The Tobin Project launched the Institutions of Democracy initiative as one of our earliest research inquiries to examine the formal and informal structures, practices, and values that shape American democracy. In June 2007, Tobin convened a working group on democracy and asked each participant to prepare a focused idea for improving election policy in the United States. Heather Gerken (Yale Law School), an early leader of the initiative, suggested a “democracy index,” which would rank states by the performance of their elections systems. Since that meeting, Heather’s proposal has expanded into a large research project, an award-winning book, and tangible policy reform.

This early working group continued to contribute important new research and helped the Tobin Project refine our model for conducting meetings and inquiries. From these discussions, a central research question emerged: how can current safeguards, intended to assure the integrity of the electoral process, evolve to meet the challenges posed by national developments such as changing demographics, economic inequality, and the growing scale of campaign funding?

To begin to address this question, the Tobin Project hosted a 2009 conference with the American Law Institute, convening an interdisciplinary group of leading scholars and policymakers, including senior state officials, state and federal judges, and the general counsels for both John McCain’s and Barack Obama’s 2008 presidential campaigns. The research generated by this conference culminated in a volume, Race, Reform, and Regulation of the Electoral Process: Recurring Puzzles in American Democracy, edited by Guy-Uriel Charles (Duke Law School), Heather Gerken, and Michael Kang (Emory Law School) and published by Cambridge University Press in 2011.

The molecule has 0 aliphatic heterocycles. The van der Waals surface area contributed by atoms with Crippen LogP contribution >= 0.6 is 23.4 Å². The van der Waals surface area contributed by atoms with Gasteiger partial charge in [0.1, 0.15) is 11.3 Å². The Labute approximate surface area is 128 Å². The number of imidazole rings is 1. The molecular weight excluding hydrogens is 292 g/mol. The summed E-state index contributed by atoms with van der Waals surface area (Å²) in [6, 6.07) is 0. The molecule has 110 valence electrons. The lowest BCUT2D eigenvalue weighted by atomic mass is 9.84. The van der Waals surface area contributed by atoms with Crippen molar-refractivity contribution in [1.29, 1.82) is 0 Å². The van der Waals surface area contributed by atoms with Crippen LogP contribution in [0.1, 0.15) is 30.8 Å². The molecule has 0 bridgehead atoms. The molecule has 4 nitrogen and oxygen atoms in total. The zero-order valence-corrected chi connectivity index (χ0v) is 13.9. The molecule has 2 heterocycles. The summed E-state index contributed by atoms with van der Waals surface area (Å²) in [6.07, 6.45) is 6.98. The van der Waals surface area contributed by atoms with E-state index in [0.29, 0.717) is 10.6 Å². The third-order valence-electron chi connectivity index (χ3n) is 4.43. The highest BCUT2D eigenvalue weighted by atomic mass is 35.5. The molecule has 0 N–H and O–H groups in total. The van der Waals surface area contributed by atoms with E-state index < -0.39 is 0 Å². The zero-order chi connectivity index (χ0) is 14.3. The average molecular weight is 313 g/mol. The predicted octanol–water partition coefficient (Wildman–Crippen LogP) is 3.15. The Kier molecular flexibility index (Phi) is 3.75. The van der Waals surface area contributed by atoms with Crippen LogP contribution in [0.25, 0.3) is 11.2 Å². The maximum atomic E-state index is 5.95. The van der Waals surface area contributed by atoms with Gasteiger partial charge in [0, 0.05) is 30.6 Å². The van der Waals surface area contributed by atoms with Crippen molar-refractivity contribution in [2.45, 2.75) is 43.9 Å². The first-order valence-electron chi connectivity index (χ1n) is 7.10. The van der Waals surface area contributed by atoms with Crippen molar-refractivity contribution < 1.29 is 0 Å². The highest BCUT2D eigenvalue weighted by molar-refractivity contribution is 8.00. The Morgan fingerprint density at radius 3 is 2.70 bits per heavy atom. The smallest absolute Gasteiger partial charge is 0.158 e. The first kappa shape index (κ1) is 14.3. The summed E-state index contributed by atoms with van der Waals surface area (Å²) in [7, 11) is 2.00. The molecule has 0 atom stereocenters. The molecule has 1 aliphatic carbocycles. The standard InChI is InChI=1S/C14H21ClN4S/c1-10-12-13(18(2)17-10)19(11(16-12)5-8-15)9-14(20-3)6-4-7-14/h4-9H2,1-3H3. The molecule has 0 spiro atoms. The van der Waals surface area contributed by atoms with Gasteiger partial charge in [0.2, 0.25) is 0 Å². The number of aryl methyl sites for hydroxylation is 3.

Inspired by this project on the election process, Tobin is currently pursuing a broader inquiry on the factors that have contributed to a thriving democracy. Our inquiry on the History of American Democracy strives to further understanding of the broad array of institutions that have influenced collective decision making throughout American history, with the ultimate aim of equipping policymakers and the public to more adequately address the challenges democracies face today. Tobin’s 2017 volume, Corporations and American Democracy, represents an important early step in this effort and charts the evolving role of corporations in American politics from the Founding Era to the multinational corporations of today.